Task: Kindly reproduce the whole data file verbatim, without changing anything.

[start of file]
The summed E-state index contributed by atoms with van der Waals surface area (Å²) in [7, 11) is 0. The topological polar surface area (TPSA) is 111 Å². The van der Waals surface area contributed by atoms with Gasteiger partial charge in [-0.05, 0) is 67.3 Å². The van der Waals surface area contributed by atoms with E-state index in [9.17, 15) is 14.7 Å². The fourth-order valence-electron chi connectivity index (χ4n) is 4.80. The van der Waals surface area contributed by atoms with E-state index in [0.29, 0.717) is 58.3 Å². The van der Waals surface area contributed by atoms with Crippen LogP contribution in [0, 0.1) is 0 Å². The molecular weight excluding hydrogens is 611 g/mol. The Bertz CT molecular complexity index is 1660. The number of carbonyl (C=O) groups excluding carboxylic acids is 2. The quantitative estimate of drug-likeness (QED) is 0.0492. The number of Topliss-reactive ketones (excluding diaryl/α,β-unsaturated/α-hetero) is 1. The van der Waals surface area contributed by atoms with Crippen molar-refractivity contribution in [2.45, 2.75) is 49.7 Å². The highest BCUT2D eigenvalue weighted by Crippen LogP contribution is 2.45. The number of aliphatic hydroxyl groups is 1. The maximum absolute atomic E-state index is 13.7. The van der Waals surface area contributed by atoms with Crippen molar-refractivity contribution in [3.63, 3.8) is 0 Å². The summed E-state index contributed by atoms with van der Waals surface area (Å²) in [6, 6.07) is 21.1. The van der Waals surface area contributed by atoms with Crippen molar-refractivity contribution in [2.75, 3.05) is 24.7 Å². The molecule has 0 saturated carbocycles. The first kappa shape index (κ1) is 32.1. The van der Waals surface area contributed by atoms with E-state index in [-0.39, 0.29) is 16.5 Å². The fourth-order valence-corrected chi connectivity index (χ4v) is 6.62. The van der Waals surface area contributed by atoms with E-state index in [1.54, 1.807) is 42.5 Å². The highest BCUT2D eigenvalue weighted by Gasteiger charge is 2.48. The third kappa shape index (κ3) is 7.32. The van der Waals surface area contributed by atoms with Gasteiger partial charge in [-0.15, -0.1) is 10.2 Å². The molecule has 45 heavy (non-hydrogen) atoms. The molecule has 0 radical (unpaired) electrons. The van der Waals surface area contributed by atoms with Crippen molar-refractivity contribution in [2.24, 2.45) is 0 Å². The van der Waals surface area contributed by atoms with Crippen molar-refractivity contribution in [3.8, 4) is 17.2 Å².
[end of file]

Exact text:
The summed E-state index contributed by atoms with van der Waals surface area (Å²) in [7, 11) is 0. The topological polar surface area (TPSA) is 111 Å². The van der Waals surface area contributed by atoms with Gasteiger partial charge in [-0.05, 0) is 67.3 Å². The van der Waals surface area contributed by atoms with E-state index in [9.17, 15) is 14.7 Å². The fourth-order valence-electron chi connectivity index (χ4n) is 4.80. The van der Waals surface area contributed by atoms with E-state index in [0.29, 0.717) is 58.3 Å². The van der Waals surface area contributed by atoms with Crippen LogP contribution in [0, 0.1) is 0 Å². The molecular weight excluding hydrogens is 611 g/mol. The Bertz CT molecular complexity index is 1660. The number of carbonyl (C=O) groups excluding carboxylic acids is 2. The quantitative estimate of drug-likeness (QED) is 0.0492. The number of Topliss-reactive ketones (excluding diaryl/α,β-unsaturated/α-hetero) is 1. The van der Waals surface area contributed by atoms with Crippen molar-refractivity contribution in [2.45, 2.75) is 49.7 Å². The highest BCUT2D eigenvalue weighted by Crippen LogP contribution is 2.45. The number of aliphatic hydroxyl groups is 1. The maximum absolute atomic E-state index is 13.7. The van der Waals surface area contributed by atoms with Crippen molar-refractivity contribution in [3.63, 3.8) is 0 Å². The summed E-state index contributed by atoms with van der Waals surface area (Å²) in [6, 6.07) is 21.1. The van der Waals surface area contributed by atoms with Crippen molar-refractivity contribution in [2.75, 3.05) is 24.7 Å². The molecule has 0 saturated carbocycles. The first kappa shape index (κ1) is 32.1. The van der Waals surface area contributed by atoms with E-state index in [-0.39, 0.29) is 16.5 Å². The fourth-order valence-corrected chi connectivity index (χ4v) is 6.62. The van der Waals surface area contributed by atoms with E-state index in [1.54, 1.807) is 42.5 Å². The highest BCUT2D eigenvalue weighted by Gasteiger charge is 2.48. The third kappa shape index (κ3) is 7.32. The van der Waals surface area contributed by atoms with Gasteiger partial charge in [-0.15, -0.1) is 10.2 Å². The molecule has 45 heavy (non-hydrogen) atoms. The molecule has 0 radical (unpaired) electrons. The van der Waals surface area contributed by atoms with Crippen molar-refractivity contribution in [2.24, 2.45) is 0 Å². The van der Waals surface area contributed by atoms with Crippen molar-refractivity contribution in [3.8, 4) is 17.2 Å².